Morning news and current affairs with James Naughtie and Justin Webb, including:

0751
Teacher Jeremy Forrest has been found guilty of abducting a schoolgirl. Melanie Gill, a psychologist, and Alice Robinson, an assistant head teacher and former president of the Association of Teachers and Lecturers, discuss how schools, parents and the police should deal with this kind of abusive relationship.

0810
The Care Quality Commission has been revealed to have covered up its own failures in monitoring the bad performance of a Cumbria hospital. The Health Secretary, Jeremy Hunt, answers questions on what needs to be done.

0820
The juniper, the source of gin, is under threat from a fungus, according to scientists. Dr Deborah Long, from Plantlife Scotland who is carrying out research on the disease, explains whether it can it be saved.

0823
There used to be more than a hundred foghorns stationed around the British Isles but now there are fewer than 30. The BBC's arts correspondent Rebecca Jones reports that a special requiem has been written which will be performed by ships at sea, three brass bands on the shore and the Souter Lighthouse foghorn near South Shields tomorrow afternoon to mark the demise of the foghorn.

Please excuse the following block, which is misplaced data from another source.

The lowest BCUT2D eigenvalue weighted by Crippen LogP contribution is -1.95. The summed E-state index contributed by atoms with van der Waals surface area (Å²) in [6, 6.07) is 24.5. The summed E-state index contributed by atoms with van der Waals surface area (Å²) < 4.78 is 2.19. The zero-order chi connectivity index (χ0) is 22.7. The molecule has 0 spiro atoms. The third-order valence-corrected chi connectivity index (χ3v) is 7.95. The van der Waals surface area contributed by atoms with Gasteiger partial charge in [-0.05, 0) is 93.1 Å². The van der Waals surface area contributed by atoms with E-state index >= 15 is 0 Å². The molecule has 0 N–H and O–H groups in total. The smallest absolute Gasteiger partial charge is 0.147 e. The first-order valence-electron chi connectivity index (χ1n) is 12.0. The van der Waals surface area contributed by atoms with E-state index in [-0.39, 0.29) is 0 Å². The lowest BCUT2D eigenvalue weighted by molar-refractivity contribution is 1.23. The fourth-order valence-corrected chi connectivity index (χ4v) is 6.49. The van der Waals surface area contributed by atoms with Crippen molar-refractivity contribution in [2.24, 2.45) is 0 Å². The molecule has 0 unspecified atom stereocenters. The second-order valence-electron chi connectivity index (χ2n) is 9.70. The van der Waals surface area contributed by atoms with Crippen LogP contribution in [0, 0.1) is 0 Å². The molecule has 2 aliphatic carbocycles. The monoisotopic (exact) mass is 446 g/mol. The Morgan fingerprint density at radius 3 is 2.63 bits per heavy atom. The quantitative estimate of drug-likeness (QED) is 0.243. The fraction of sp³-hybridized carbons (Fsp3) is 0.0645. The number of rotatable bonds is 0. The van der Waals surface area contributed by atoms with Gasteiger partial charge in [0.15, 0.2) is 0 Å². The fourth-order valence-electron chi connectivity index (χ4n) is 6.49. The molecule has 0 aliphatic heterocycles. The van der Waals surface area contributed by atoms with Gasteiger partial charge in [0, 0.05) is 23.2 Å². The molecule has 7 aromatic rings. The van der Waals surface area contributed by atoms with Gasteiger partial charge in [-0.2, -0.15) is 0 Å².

0838
Mortality rates among people with diabetes are falling dramatically. Dr Lorraine Lipscombe, who conducted the research in the UK and Canada, to explains what was found and Dr Gerry Rayman, a consultant physician at Ipswich hospital and advises Diabetes UK, discuss the findings.